Managing Company Performance: Key Performance Indicators for Manufacturing Companies

Every company has key transactions that are critical to the efficient, profitable performance of the company. This is particularly true of manufacturing entities, which may be characterized by frequent, repetitive processes to deliver products that conform to company and customer specifications.

Sound financial reporting is, of course, important to any company that wishes to maintain good control of asset utilization and to report results of operations in a consistent manner in conformance with accounting and financial standards. Quarterly or monthly financial reports, however, are not enough to enable a manufacturing operation to maintain efficiency and productivity. Developing a set of key performance metrics is an effective way to deliver timely information on critical control processes, enabling the management team to respond quickly to indicators of performance that are out of control parameters.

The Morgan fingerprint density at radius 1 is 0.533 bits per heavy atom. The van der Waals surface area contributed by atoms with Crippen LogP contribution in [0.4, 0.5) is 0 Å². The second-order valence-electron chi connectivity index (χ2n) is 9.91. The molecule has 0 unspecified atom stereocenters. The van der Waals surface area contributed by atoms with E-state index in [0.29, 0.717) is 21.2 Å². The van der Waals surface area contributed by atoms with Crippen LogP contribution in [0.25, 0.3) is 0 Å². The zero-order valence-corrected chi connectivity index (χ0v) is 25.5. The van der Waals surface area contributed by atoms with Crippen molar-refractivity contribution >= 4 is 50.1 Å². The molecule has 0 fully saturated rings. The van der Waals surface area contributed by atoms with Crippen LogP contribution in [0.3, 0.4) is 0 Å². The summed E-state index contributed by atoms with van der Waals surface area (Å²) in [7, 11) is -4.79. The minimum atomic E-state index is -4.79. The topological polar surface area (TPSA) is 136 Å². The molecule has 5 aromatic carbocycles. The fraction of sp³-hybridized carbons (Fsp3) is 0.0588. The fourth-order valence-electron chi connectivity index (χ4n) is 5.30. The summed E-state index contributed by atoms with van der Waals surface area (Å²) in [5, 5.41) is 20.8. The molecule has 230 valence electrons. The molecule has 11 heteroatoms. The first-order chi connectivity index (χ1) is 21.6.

When developing a set of key performance indicators (KPIs), the following variables should be considered:

Number. Even small manufacturing entities may have hundreds or perhaps thousands of discrete processes that contribute to the overall product. Tracking large numbers of metrics may be a necessary aspect of operational control on the production floor, however, there usually are a few key indicators that, when measured consistently and accurately, provide a sense of the overall “health” of the company and its operations.

Production output versus expectation is a ready example of such an indicator. If production is falling short of expectation, a timely KPI will lead to quick focus on possible factors for the shortfall.

      1. Is raw material performing meeting company quality specifications, or are there deficiencies in the raw material that are impacting production output?